Money won’t buy you health. This seems to be true for the UK, where substantial financial injections into the NHS do not prevent increasing death rates. A recent report on UK health performance exposed a worsening public health situation.
The report published in The Lancet, a recognized medical journal, revealed that despite a substantial increase in health expenditure, the UK only occupies 12th place in the list of 19 countries including France, the US, Canada and Australia.
“The UK performed significantly worse than the EU15+ for age-standardized death rates, age-standardized YLL rates, and life expectancy in 1990, and its relative position had worsened by 2010,” the report from The Lancet magazine said.
The report was based on the data extracted from the Global Burden of Diseases, Injuries, and Risk Factors Study 2010, which analyzed health figures for the UK and 18 other nations.
According to the findings when it comes to premature mortality the worst rankings were for men and women aged 20-54 years.
Overall life expectancy has improved in the UK by 4.2 years, but other countries have improved faster, with Spain, Italy and Australia leading the list.
Compare with other countries from the report the UK had lower rates for road injury, diabetes, liver cancer, and chronic kidney disease, but significantly greater rates for ischemic heart disease, breast cancer and preterm birth complications.
However, the problem is not only with medical care - many health problems derive out of unhealthy lifestyles.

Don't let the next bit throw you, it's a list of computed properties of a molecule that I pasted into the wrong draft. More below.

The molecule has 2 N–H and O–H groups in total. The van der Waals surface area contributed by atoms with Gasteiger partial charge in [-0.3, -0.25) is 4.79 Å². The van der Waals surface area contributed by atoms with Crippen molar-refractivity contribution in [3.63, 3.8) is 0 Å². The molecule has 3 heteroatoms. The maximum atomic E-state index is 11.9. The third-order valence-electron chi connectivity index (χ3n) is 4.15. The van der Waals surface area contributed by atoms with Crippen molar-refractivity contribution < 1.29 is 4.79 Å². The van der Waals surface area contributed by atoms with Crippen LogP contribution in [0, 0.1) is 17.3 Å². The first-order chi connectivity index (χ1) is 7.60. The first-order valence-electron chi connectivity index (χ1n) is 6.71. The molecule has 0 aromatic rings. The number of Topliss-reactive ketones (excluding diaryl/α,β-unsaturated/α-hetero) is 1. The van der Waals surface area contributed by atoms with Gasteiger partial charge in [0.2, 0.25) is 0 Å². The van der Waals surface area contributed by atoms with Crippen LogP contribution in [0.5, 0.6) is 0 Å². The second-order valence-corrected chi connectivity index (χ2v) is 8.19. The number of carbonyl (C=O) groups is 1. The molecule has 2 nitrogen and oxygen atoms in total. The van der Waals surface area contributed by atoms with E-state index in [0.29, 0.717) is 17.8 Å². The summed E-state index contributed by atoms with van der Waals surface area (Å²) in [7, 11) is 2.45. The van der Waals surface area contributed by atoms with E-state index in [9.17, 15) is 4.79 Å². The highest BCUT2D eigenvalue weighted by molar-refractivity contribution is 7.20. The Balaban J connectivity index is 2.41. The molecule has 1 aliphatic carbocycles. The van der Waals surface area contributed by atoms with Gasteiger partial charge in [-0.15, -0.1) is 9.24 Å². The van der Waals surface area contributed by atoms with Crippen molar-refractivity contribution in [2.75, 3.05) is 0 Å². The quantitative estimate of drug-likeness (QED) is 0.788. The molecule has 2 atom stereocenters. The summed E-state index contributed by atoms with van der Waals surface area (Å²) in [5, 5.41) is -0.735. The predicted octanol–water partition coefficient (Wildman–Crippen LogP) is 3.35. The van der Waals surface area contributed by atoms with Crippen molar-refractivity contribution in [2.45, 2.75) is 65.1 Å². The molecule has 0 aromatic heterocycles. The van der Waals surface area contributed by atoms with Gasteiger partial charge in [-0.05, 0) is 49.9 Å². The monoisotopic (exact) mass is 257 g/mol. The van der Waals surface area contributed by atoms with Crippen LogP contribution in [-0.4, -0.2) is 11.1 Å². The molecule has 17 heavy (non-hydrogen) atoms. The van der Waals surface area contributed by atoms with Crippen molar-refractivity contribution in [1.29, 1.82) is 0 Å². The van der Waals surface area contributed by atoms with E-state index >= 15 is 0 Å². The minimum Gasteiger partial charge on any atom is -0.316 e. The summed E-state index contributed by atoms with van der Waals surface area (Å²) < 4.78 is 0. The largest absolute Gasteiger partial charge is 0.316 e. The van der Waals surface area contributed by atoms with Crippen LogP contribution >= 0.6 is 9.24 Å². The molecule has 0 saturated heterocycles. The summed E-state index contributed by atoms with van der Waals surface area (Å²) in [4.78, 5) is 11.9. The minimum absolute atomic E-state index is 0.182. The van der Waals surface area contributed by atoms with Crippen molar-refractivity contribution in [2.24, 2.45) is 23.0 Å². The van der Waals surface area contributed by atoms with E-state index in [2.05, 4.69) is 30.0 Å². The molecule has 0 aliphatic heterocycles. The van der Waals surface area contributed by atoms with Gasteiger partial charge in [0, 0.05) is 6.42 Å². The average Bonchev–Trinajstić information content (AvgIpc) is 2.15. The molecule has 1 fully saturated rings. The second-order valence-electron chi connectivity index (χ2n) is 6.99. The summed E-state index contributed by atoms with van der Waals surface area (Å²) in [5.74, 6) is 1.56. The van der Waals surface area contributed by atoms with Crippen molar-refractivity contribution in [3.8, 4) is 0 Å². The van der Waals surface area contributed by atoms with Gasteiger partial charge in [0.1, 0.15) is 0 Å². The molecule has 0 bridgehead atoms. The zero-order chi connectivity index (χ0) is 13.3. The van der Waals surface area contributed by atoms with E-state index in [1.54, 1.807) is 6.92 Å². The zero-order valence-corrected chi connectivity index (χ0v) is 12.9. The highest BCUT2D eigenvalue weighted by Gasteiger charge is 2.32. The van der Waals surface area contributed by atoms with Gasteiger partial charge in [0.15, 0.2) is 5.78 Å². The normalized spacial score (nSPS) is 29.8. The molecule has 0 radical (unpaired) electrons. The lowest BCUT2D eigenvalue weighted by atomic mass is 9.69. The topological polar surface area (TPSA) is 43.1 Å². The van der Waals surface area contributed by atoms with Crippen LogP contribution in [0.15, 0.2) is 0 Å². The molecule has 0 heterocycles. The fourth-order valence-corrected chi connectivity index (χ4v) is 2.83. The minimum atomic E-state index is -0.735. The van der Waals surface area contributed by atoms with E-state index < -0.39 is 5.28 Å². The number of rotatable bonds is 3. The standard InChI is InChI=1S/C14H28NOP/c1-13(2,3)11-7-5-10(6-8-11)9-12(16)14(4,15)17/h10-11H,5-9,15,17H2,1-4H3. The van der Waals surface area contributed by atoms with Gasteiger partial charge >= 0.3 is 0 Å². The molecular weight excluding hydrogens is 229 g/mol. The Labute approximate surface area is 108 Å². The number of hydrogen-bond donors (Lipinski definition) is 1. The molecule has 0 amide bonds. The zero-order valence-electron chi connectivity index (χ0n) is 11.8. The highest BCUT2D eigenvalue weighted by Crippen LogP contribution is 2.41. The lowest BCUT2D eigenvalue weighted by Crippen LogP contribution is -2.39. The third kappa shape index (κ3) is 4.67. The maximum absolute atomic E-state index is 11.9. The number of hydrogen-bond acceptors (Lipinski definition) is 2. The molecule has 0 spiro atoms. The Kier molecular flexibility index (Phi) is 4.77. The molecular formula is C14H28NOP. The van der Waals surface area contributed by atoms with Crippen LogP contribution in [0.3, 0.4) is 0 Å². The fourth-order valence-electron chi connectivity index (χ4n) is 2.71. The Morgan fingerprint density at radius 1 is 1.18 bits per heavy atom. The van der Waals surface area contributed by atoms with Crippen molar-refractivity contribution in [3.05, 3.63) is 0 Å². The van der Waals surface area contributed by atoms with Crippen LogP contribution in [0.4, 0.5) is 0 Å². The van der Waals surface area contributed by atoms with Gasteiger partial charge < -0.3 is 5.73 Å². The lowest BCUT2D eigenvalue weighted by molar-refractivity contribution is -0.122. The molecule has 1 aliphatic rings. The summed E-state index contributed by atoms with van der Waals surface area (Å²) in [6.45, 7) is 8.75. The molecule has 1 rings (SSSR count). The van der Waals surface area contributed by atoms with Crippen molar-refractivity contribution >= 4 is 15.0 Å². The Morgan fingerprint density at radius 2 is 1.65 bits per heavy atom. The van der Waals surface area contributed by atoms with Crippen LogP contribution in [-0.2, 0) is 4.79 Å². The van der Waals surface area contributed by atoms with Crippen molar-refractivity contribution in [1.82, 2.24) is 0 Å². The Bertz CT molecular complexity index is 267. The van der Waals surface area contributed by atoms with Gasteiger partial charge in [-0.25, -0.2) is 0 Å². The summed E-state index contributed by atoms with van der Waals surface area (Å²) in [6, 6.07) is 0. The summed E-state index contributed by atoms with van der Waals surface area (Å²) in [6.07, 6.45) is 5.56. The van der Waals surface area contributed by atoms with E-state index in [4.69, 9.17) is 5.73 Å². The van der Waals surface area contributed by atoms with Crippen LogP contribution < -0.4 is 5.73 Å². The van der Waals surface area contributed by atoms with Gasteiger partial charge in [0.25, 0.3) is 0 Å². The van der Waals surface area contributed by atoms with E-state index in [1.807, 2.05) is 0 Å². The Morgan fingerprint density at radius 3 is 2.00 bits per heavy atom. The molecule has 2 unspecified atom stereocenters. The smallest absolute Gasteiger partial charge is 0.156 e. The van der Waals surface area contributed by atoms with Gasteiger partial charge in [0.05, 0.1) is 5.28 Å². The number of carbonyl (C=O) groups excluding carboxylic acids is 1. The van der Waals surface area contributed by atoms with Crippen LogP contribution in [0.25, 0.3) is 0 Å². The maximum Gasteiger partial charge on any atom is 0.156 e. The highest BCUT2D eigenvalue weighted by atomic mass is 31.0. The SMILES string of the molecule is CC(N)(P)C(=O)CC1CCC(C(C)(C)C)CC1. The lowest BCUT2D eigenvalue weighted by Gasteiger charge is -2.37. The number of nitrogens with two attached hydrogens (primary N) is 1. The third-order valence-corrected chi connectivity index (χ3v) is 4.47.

Smoking, high blood pressure and obesity were indexed among the three leading risk factors for Britons, despite millions of pounds spent on public health campaigns.
NHS spending has been increasing in recent decades rising from 46 billion pounds (approximately US$69 billion) in 1990 to 122 billion pounds (approximately $184 billion) in 2013, based on 2011 prices.
Commenting on the findings The Lancet said the performance of the UK in terms of premature mortality “concerted action,” where major causes of death, such as cardiovascular diseases and cancers, will require improved public health.
Prevention and early treatment could lower the burden of poor health on society, according to Professor Kevin Fenton, co-author of the report.
“This report is both a wake-up call and an opportunity for the UK,” he told The Telegraph.
The health secretary, Jeremy Hunt, called Britain's performance "shocking" compared with that of other countries.
"Despite real progress in cutting deaths, we remain a poor relative to our global cousins on many measures of health, something I want to change," Hunt said. "For too long we have been lagging behind and I want the reformed health system to take up this challenge and turn this shocking underperformance around."
The National Health Service has been subject to numerous scandals with unusually high death rates in hospitals, systematic neglect of patients and poor conditions at the medical facilities.
NHS chief David Nicholson promised imminent reforms saying he is "absolutely determined" to lead the service through the changes. The announcement comes despite numerous calls for him to resign.
However, many fear that these changes, the proposed Health and Social Care Act in particular, will green-light mixed funding and thus partial privatization of NHS, which may result in competition rather than integration of services.